• Remember that certain bulbs are very attractive to squirrels, particularly tulips. There are several ways of handling this problem. One is to surround the tulip bulbs with daffodils. Squirrels don’t like daffodils and will generally stay away from them and the tulips they surround. A second way of dealing with this problem is to plant the tulip bulbs in wire cages. A third possibility, one I heard a planter recommend, is to overplant, that is, plant many more, possibly up to 25 percent more, bulbs than required. That way, the squirrels get some and some survive to grow in the spring.

• If you miss this planting window and the ground is frozen, there are several things you can do. The usual recommendation is to put the bulbs in the fridge until the ground thaws enough to plant them. You could also try planting them in pots and storing the pots in an unheated garage.

• The bulbs you plant this autumn will produce gorgeous flowers next spring. This is based on the professional growers’ treatment of the bulbs. They’ve grown them under ideal conditions, watered and fertilized them. To have them flourish in future years there are several things you need to do. One is to leave the green leaves on the bulbs after the blooms have faded. This is providing food for next year. You also need to add some fertilizer, again to help the bulbs for the following seasons. Make sure you water them in times of drought, even though by midsummer the leaves will have disappeared.

• Because spring bulbs basically disappear from the landscape by midsummer, they are ideal for beds where you intend to plant annuals. Plant the annual seeds in spring and by the time the bulbs have bloomed and faded, the annuals will have started to thrive.

• While you’re planting your spring flowering bulbs, consider also planting lilies, daylilies, peonies and hostas. All are perennials and will reward you next growing season.

Ellen Barcel is a freelance writer and master gardener. To reach Cornell Cooperative Extension of Suffolk County and its Master Gardener program, call 631-727-7850.

By Bob Lipinski

Spring fever — everyone (at least in New York) has it after a long, dreary and cold winter, punctuated by snow, ice, shortened days and the doldrums of being cooped up indoors, trying to keep warm. I’ve had my fill of stodgy winter vegetables, not being able to go outdoors and feel the warmth of the sun on my face and patiently waiting to put on short-sleeve shirts.

We need a Spring Fever Tonic to fill us with song, frivolity and a change of scenery (no, not a trip to Tahiti).

Spring is nature’s way of saying, “Let’s party!” — Robin Williams

A plethora of young, fresh, fruity wines, with lively acidity and perhaps some dancing bubbles to tantalize and awaken your taste buds and spirit, comes to mind. Keep the oak-aged chardonnay and big, full-bodied cabernet sauvignon wines for cold weather.

During the winter months, I secretly began to write down beverages I would drink and recommend when cold weather finally ended. I want to share that list with you.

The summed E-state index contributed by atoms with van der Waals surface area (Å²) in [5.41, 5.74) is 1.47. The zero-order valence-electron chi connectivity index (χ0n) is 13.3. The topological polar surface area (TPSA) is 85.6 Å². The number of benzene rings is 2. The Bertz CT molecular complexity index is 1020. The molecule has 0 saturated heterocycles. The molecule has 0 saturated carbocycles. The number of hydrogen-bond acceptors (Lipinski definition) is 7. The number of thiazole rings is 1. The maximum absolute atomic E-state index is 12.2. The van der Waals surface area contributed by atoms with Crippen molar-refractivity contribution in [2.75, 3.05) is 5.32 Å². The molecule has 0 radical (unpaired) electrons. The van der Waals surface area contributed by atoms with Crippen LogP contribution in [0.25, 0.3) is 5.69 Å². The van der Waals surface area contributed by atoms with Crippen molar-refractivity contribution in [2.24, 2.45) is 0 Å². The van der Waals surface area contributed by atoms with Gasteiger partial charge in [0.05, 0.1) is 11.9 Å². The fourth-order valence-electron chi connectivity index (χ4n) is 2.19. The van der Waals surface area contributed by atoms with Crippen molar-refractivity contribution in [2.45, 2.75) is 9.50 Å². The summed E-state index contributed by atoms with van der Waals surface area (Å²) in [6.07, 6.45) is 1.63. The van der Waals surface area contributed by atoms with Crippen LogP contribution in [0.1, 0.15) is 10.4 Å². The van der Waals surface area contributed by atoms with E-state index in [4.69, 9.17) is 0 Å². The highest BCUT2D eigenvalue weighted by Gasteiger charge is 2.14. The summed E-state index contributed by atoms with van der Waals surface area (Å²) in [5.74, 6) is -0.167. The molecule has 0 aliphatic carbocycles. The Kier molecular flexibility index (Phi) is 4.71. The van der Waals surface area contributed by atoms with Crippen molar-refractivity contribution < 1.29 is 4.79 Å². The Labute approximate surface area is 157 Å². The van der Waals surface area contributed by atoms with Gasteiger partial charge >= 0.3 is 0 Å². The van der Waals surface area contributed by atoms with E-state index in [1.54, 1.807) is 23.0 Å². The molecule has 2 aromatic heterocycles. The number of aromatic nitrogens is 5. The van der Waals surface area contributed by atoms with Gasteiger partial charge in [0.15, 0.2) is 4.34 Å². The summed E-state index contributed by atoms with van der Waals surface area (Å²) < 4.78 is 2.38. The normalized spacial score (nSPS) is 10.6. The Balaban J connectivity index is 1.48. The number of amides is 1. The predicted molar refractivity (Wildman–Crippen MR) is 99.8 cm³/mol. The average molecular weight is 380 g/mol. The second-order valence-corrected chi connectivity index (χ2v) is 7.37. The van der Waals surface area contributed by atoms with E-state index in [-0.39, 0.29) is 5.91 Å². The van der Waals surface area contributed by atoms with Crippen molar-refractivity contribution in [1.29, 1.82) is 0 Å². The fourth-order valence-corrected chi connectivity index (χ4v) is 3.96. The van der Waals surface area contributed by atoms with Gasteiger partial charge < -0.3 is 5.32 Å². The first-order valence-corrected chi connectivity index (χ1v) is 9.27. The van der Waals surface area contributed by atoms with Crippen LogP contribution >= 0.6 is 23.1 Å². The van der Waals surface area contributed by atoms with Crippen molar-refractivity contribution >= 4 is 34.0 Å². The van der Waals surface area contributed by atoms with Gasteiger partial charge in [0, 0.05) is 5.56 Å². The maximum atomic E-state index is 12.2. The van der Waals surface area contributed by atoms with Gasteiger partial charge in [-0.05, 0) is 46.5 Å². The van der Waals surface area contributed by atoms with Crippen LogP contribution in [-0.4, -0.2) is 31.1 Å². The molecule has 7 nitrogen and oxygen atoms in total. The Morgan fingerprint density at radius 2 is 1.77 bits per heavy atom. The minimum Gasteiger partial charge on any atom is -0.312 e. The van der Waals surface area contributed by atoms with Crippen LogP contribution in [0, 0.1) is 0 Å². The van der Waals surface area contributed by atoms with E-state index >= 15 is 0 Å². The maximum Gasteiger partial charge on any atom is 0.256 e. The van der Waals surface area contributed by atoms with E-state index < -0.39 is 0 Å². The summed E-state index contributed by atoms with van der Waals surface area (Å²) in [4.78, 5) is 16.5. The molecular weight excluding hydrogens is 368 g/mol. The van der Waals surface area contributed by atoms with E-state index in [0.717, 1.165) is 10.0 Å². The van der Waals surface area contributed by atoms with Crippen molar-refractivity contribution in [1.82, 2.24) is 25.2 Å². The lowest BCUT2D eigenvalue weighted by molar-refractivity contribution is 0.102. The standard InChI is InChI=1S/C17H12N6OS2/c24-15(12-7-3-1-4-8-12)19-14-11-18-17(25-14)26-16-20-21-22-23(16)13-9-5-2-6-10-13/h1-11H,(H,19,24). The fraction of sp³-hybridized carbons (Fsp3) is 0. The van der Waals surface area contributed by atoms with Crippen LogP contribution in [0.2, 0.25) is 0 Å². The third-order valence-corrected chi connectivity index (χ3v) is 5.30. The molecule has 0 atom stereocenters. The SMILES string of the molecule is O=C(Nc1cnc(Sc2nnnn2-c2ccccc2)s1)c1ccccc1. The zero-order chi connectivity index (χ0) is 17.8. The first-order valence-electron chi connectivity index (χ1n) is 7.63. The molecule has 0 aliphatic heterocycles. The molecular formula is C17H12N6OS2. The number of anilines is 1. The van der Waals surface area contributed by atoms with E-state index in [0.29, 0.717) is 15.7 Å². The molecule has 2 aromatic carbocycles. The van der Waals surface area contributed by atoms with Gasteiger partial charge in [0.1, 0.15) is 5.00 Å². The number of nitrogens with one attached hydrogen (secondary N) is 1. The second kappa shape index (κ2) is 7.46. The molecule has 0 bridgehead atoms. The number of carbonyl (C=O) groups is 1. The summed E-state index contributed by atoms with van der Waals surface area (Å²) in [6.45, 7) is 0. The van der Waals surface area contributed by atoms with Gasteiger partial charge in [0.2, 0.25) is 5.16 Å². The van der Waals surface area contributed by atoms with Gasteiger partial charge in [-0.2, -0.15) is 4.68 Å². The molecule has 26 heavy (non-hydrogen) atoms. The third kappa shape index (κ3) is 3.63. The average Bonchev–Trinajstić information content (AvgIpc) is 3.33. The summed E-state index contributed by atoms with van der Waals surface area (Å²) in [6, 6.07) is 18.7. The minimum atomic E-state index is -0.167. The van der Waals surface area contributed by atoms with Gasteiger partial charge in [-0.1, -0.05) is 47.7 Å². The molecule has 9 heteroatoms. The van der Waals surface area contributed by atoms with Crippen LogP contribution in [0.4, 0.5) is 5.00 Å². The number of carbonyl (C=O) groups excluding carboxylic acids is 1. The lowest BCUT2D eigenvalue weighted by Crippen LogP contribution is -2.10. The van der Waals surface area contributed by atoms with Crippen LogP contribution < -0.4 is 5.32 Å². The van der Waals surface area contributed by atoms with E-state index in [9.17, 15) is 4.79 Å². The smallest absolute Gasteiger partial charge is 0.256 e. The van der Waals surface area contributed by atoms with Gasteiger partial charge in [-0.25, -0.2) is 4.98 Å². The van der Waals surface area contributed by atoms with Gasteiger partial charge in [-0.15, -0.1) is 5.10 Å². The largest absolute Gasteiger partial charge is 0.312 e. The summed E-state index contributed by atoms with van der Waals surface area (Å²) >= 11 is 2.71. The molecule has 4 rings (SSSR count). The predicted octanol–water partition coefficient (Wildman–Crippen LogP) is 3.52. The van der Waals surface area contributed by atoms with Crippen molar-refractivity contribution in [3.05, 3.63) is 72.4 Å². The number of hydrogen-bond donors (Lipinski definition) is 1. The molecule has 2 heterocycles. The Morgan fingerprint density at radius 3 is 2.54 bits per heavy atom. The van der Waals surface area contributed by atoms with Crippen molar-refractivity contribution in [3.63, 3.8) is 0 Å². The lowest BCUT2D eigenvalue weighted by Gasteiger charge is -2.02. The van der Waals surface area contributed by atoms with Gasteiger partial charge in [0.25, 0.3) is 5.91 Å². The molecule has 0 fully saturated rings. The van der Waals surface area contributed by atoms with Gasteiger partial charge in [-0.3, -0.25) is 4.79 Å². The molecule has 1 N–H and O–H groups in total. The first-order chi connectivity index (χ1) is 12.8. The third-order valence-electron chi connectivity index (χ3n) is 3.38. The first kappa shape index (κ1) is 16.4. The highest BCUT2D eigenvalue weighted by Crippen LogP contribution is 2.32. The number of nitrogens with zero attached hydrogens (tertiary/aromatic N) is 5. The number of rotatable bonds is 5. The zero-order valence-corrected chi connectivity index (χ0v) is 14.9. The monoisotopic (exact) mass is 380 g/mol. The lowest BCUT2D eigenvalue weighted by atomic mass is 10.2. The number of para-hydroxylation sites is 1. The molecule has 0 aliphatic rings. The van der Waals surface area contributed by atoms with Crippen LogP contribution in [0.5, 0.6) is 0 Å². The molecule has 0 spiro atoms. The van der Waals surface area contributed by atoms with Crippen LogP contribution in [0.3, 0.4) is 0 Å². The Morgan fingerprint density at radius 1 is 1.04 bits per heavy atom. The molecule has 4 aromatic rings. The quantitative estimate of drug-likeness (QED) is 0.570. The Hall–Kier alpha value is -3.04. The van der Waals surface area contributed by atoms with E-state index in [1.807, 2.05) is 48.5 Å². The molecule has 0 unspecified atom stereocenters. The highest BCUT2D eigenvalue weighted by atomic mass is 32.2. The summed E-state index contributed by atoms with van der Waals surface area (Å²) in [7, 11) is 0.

glass-flowerswNV Ferrari Brut — Trento, Italy
Pale yellow color with a refreshing, light aroma of citrus and some bread dough. It’s quite dry with overtones of green apple, lemon and pears. Great with fried calamari!

NV Lamberti Prosecco — Veneto, Italy
Very aromatic and fruity with classic flavors of apple, peach and citrus. Also present are hints of chamomile and ginger — delicious. Try it with some panettone.

2014 Ferrari-Carano Chardonnay — Sonoma, California
I have been a fan of this wine for many years, and it continues with this bottling, bouquet and flavor of peaches, lemon, vanilla and hints of butter. Grab some cold lobster salad.

2013 Fazi Battaglia Verdicchio dei Castelli di Jesi — Marches, Italy
An intensely perfumed aroma of apples, honeysuckle, lime, oranges and peach with a bitter almond aftertaste. Serve it with spaghetti alla carbonara.

2013 Bodegas Arzuaga “Crianza” — Ribera del Duero, Spain
Ruby-colored with a full bouquet and flavor of blackberries, coffee, chocolate and brown spices. It’s perfect with some black beans and rice.

2013 Francis Ford Coppola Pinot Noir “Director’s” — Sonoma, California
Cherry-colored with a strong bouquet of cranberry, raspberry, cola and spices. It’s medium-bodied with dry flowers and berries, and even more berries. Serve this beauty with a piece of grilled salmon.

NV Standing Stone Vineyards “Smokehouse Red” — Lake Seneca, Finger Lakes, New York
Lovely ruby color and so full of spices, cherry-chocolate and cinnamon. It’s dry, with mouth-filling flavors and a hint of smoke in the aftertaste. Pulled pork anyone?

Bob Lipinski, a local author, has written 10 books, including “101: Everything You Need to Know about Vodka, Gin, Rum & Tequila” and “Italian Wine & Cheese Made Simple” (available on Amazon.com). He conducts training seminars on wine, spirits and food and is available for speaking engagements. He can be reached at www.boblipinski.com or [email protected].